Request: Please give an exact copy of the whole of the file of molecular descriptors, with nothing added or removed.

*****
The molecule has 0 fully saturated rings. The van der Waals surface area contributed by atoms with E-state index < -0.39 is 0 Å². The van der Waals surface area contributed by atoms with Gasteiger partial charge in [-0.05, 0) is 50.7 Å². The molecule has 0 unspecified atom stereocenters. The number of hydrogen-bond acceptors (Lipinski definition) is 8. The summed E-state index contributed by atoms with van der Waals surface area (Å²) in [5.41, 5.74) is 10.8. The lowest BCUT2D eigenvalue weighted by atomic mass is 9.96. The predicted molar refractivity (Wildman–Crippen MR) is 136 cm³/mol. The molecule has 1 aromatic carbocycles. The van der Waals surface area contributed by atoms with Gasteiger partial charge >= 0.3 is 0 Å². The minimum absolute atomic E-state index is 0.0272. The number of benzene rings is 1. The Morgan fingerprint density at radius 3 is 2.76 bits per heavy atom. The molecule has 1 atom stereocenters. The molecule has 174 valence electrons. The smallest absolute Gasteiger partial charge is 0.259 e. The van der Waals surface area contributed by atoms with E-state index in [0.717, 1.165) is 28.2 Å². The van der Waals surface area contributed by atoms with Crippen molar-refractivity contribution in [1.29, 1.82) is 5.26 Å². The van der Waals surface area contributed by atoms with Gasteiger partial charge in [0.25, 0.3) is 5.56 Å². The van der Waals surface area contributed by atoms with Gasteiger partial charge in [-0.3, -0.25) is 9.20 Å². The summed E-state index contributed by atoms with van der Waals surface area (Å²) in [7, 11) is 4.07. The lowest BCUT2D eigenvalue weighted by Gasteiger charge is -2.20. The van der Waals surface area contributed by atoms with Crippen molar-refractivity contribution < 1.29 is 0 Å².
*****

The molecule has 0 fully saturated rings. The van der Waals surface area contributed by atoms with E-state index < -0.39 is 0 Å². The van der Waals surface area contributed by atoms with Gasteiger partial charge in [-0.05, 0) is 50.7 Å². The molecule has 0 unspecified atom stereocenters. The number of hydrogen-bond acceptors (Lipinski definition) is 8. The summed E-state index contributed by atoms with van der Waals surface area (Å²) in [5.41, 5.74) is 10.8. The lowest BCUT2D eigenvalue weighted by atomic mass is 9.96. The predicted molar refractivity (Wildman–Crippen MR) is 136 cm³/mol. The molecule has 1 aromatic carbocycles. The van der Waals surface area contributed by atoms with Gasteiger partial charge >= 0.3 is 0 Å². The minimum absolute atomic E-state index is 0.0272. The number of benzene rings is 1. The Morgan fingerprint density at radius 3 is 2.76 bits per heavy atom. The molecule has 1 atom stereocenters. The molecule has 174 valence electrons. The smallest absolute Gasteiger partial charge is 0.259 e. The van der Waals surface area contributed by atoms with E-state index in [0.717, 1.165) is 28.2 Å². The van der Waals surface area contributed by atoms with Crippen molar-refractivity contribution in [1.29, 1.82) is 5.26 Å². The van der Waals surface area contributed by atoms with Gasteiger partial charge in [0.25, 0.3) is 5.56 Å². The van der Waals surface area contributed by atoms with Gasteiger partial charge in [-0.3, -0.25) is 9.20 Å². The summed E-state index contributed by atoms with van der Waals surface area (Å²) in [7, 11) is 4.07. The lowest BCUT2D eigenvalue weighted by Gasteiger charge is -2.20. The van der Waals surface area contributed by atoms with Crippen molar-refractivity contribution < 1.29 is 0 Å².